Fish Passage at Stream Crossings

This Forest Practices Board report presents the results of an investigation of fish passage at stream crossings in 19 watersheds in the central and northern interior and on Vancouver Island, British Columbia. In total, 1,159 crossings of fish-bearing streams were examined. Each watershed had a mix of crossings built before the implementation of the 1995 Forest Practices Code of British Columbia Act (the Code), after the implementation of the Code, and also after the replacement of the Code with the 2002 Forest and Range Practices Act.

The number of stream crossings within British Columbia is constantly increasing due to new road development. Government estimates that there are approximately 370,000 stream crossings in the province, of which about 76,000 are culverts on fish streams (BC MOE, 2008). For this reason, fish stream crossings may be the single most important habitat impact affecting fish.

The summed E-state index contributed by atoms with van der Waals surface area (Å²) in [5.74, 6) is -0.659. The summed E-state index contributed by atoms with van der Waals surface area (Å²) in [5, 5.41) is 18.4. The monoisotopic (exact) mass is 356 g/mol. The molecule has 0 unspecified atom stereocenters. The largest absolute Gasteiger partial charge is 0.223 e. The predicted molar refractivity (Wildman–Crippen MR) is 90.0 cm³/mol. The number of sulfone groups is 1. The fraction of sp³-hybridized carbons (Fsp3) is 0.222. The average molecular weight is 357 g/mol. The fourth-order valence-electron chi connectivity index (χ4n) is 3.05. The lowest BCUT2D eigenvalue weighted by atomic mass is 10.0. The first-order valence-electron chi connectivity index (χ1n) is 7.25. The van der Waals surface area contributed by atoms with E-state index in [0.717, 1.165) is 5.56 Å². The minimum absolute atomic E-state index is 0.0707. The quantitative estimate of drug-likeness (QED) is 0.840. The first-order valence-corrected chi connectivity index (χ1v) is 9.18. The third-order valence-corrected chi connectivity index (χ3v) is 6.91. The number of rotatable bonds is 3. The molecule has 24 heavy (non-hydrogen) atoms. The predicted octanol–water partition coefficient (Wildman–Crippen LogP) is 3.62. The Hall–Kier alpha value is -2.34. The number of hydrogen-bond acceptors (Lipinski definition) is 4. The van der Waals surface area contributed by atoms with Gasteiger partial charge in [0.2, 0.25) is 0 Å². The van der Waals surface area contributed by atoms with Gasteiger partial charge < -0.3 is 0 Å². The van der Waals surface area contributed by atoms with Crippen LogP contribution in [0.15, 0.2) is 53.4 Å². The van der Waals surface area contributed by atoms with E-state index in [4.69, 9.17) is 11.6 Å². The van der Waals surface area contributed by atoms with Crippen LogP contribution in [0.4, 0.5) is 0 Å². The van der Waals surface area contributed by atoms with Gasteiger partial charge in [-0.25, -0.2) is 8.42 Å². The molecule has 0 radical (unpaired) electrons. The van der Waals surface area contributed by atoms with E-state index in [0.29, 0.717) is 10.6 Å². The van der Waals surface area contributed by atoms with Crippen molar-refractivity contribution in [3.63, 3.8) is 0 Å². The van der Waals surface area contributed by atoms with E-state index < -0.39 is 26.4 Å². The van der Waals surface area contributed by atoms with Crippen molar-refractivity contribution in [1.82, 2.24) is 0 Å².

There have been numerous studies of stream crossings in the province. Nearly all of these studies have focused on fish passage through closed bottom structures (CBS). However, watersheds also contain a variety of other crossing types, including open bottom structures (OBS) such as bridges, log culverts, arch culverts, and open box structures. This study is the first to examine fish passage in context: on a watershed scale, in a large number of watersheds, reporting on the overall fish passage through road crossings.